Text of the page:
How we got into this mess, and how not to get out of it

  • Article by: Michele Bachmann
  • Updated: September 25, 2008 - 4:41 PM

When Bear Stearns hit bottom in March, the credit crisis claimed its first big Wall Street victim. Treasury Secretary Hank Paulson said we had to bail out the bleeding financial giant at a cost to the taxpayers of $29 billion. Paulson said that would stabilize the markets. But it didn’t.

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love07Sep. 25, 08 5:07 PM

LET THE CLINTONS TAKE OUT A LOAN TO COVER THIS DEBACLE..THE THE AMERICAN WORKERS WHO STRIVE TO COVER THEIR CAR PAYMENTS, GROCERIES, ETC...HAVE SOROS WHO MOST CERTAINLY WAS PART OF THIS WITH THE CLINTONS KICK IN HIS SHARE EV M..WIS

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love07Sep. 25, 08 5:10 PM

OOPS LEFT OUT THE WORD...NOT..THE AMERICAN WORKERS EV M WIS

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beepSep. 25, 08 5:17 PM

I want no deal where Fannie, Freddie and the Community Reinvestment Act survive in any way, shape or form. The tree that this poisonous fruit has come from needs to chopped down and the roots destroyed. America can not afford anymore harvests of this kind. And unless we address the current $56,000,000,000,000 unfunded liability of Social Security and Medicare (which BTW expands at the rate of $4,650,000,000,000 each year!), this bailout will be chump change.

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kwaseaSep. 25, 08 5:44 PM

Her just opening her mouth is an embarrassment to this state. If she is such a genius, she should have been saying this long ago, not acting like she's some sort of savior. This is just another regurgitation of the simple-minded, slack jaw, more for those who already have more BS economic solutions/theories we've been choking on from the Republicans since Reagan, except for the respite of Clinton. Trickle down? More like peed on! Nothing has trickled down to the majority of people in this country. Just more greed from the same people while the President sits counting the days until he is out of office. Someone should be going to prison for leaving us with this bag of goods.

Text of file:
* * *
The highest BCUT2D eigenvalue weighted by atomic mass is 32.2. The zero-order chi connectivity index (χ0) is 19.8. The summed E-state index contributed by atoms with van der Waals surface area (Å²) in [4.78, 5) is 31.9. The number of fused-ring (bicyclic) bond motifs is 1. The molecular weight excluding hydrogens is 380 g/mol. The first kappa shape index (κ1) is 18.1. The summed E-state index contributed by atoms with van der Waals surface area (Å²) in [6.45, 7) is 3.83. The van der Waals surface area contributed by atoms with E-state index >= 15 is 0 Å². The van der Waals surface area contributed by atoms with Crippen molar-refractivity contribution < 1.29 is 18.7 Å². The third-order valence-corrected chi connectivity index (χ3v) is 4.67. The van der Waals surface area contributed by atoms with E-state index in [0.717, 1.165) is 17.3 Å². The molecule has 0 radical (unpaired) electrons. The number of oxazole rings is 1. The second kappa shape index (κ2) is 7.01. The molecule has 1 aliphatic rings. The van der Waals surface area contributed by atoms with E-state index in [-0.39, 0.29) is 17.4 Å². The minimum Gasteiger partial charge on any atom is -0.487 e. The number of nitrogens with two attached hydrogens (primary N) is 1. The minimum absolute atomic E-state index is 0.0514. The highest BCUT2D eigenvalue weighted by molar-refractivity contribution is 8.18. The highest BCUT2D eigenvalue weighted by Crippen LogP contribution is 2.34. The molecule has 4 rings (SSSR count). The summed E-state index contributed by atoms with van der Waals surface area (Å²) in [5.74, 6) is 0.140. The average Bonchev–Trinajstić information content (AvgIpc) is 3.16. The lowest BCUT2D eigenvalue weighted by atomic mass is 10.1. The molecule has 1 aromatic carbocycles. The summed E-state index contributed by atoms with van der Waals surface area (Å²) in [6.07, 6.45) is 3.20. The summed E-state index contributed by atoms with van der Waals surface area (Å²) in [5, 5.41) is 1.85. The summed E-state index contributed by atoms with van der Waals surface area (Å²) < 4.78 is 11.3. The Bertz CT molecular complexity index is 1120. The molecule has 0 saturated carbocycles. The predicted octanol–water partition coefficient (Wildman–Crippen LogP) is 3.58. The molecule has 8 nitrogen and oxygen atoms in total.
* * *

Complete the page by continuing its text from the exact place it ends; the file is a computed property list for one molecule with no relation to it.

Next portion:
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cgdoddSep. 25, 08 6:23 PM

When will politicians learn not to disrupt free markets? This bailout mess should be a lesson learned about leaving the free markets alone. Government should never have become involved with the credit markets in the first place. Now we're paying the price for playing politically correct affirmative action games on the credit market just to appease borrowers who should never have been extended credit in the first place. It doesn't look like government is good at solving problems, does it?

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sethroweSep. 25, 08 6:28 PM

Ms. Bachman may actually have some good points about how the recent bailouts haven't exactly set the economy soaring and about the massive cost to taxpayers of this bailout. Does anyone know if they are talking low-interest loans or free money for companies that made poor investments?

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ShockwaveSep. 25, 08 7:27 PM